Cincinnati-Area Hospitals To Require COVID Vaccine For Employees
All six Cincinnati-area hospital systems will require employees to be vaccinated against COVID before the end of the year. TriHealth CEO Mark Clement says medical workers aren't immune from the coronavirus.
"Many of our institutions in recent weeks, as a result of this highly contagious transmissible variant, have seen an uptick in our own team members and our own workforce becoming infected, being quarantined and unable to care for our patients," he says.
Clement says the decision comes on the heels of an Ohio Hospital Association recommendation to require vaccinations.
Debbie Hayes, CEO of the Christ Hospital Health Network, says there isn't necessarily a "huge uptick" in infection among her hospital workers. "We know there is tremendous community transmission out there because not everyone is vaccinated. What we are doing is taking a step to make sure that we have a strong and resilient workforce that can care for patients regardless of why they come to get care."
Hospital leaders say they don't know how many employees are already vaccinated. The mandate will apply to everyone who works at a facility connected to a hospital system, including outpatient clinics, surgical centers and other care facilities.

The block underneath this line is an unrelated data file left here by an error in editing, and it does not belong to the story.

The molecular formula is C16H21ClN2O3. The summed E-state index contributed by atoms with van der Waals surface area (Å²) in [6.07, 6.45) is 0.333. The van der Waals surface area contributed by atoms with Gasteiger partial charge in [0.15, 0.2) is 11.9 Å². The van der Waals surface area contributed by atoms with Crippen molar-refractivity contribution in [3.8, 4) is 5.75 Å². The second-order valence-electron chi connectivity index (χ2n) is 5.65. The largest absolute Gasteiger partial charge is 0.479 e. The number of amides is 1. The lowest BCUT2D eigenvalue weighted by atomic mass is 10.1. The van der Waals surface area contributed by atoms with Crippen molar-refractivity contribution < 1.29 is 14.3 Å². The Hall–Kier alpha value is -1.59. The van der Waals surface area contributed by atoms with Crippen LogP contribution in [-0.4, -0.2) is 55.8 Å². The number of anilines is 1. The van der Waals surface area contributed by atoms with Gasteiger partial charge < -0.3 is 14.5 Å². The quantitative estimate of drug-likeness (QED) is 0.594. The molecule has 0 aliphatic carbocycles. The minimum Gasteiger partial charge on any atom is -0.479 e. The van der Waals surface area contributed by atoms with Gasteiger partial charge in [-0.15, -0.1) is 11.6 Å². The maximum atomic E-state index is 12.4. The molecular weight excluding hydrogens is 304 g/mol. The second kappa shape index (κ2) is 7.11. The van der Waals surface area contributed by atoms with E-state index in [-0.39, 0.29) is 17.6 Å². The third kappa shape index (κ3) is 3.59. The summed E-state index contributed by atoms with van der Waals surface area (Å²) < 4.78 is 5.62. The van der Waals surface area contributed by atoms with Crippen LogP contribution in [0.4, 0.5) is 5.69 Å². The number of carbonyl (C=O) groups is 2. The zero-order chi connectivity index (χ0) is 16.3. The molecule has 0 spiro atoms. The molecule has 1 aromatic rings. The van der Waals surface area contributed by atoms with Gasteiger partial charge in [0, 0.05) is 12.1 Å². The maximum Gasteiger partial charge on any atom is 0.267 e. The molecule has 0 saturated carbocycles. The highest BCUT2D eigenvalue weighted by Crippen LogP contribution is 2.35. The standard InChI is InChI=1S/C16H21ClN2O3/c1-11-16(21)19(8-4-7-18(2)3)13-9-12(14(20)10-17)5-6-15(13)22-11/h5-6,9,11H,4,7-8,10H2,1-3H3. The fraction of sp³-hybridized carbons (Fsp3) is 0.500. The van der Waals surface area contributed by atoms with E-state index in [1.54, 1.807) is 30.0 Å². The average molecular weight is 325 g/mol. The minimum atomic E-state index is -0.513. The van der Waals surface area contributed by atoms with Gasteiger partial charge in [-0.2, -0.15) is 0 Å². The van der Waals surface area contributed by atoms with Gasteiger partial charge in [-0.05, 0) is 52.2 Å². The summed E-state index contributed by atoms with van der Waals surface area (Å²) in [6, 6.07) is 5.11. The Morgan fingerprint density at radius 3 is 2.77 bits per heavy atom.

The hospital systems, UC Health, Cincinnati Children's, St. Elizabeth, Mercy Health, TriHealth and Christ, under the umbrella of the Health Collaborative, have been cooperating since the beginning of the pandemic.
St. Elizabeth Physicians CEO Dr. Bob Pritchard says they all feel they're on solid ground, legally, to require employees to get the shots, with Department of Justice opinions backing such mandates.
"Half of our employees are probably applauding this morning and half are probably booing us," Pritchard says. "It's obviously a concern that associates could leave us. I think it helps us that we're doing this together. We're sending a unified message to our community that we all find this very important for both the safety of our patients, the safety of our associates and the health of our community."
Hayes says vaccine requirements are nothing new for hospitals. "We have all required the flu vaccine for probably more than 10 years. There are a number of vaccinations that we require for people prior to their employment in any of our organizations. And the reason for that is on behalf of the safety of the patients we serve."
Hospital leaders say there will be exemptions for deeply held religious beliefs, and if an employee's doctor recommends against it.
The deadline varies from system to system, but the requirement applies to all employees.